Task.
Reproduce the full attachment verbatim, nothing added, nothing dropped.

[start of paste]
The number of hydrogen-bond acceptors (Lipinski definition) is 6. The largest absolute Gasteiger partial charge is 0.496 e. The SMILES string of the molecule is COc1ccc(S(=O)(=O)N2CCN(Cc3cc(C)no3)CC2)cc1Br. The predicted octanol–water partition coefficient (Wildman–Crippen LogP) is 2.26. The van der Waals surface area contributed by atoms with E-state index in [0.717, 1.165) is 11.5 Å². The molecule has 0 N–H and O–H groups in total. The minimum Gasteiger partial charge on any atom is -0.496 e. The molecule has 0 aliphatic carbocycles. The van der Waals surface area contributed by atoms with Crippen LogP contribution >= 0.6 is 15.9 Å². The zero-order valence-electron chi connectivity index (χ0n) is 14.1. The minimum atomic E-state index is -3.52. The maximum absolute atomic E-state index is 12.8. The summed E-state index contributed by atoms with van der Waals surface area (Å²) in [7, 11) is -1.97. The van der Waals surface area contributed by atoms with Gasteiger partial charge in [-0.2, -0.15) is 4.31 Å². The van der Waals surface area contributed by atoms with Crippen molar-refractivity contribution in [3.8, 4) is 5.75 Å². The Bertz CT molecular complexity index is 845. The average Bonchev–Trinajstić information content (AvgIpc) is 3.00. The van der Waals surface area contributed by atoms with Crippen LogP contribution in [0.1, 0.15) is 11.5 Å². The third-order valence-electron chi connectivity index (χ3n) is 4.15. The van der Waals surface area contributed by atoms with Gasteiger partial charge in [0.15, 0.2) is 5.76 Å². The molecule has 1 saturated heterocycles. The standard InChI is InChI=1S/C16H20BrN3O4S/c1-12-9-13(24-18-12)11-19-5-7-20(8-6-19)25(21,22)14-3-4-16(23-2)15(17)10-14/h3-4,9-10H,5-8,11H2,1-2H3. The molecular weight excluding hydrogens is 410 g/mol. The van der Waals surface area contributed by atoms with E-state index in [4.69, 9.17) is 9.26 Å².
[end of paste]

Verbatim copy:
The number of hydrogen-bond acceptors (Lipinski definition) is 6. The largest absolute Gasteiger partial charge is 0.496 e. The SMILES string of the molecule is COc1ccc(S(=O)(=O)N2CCN(Cc3cc(C)no3)CC2)cc1Br. The predicted octanol–water partition coefficient (Wildman–Crippen LogP) is 2.26. The van der Waals surface area contributed by atoms with E-state index in [0.717, 1.165) is 11.5 Å². The molecule has 0 N–H and O–H groups in total. The minimum Gasteiger partial charge on any atom is -0.496 e. The molecule has 0 aliphatic carbocycles. The van der Waals surface area contributed by atoms with Crippen LogP contribution >= 0.6 is 15.9 Å². The zero-order valence-electron chi connectivity index (χ0n) is 14.1. The minimum atomic E-state index is -3.52. The maximum absolute atomic E-state index is 12.8. The summed E-state index contributed by atoms with van der Waals surface area (Å²) in [7, 11) is -1.97. The van der Waals surface area contributed by atoms with Gasteiger partial charge in [-0.2, -0.15) is 4.31 Å². The van der Waals surface area contributed by atoms with Crippen molar-refractivity contribution in [3.8, 4) is 5.75 Å². The Bertz CT molecular complexity index is 845. The average Bonchev–Trinajstić information content (AvgIpc) is 3.00. The van der Waals surface area contributed by atoms with Crippen LogP contribution in [0.1, 0.15) is 11.5 Å². The third-order valence-electron chi connectivity index (χ3n) is 4.15. The van der Waals surface area contributed by atoms with Gasteiger partial charge in [0.15, 0.2) is 5.76 Å². The molecule has 1 saturated heterocycles. The standard InChI is InChI=1S/C16H20BrN3O4S/c1-12-9-13(24-18-12)11-19-5-7-20(8-6-19)25(21,22)14-3-4-16(23-2)15(17)10-14/h3-4,9-10H,5-8,11H2,1-2H3. The molecular weight excluding hydrogens is 410 g/mol. The van der Waals surface area contributed by atoms with E-state index in [4.69, 9.17) is 9.26 Å².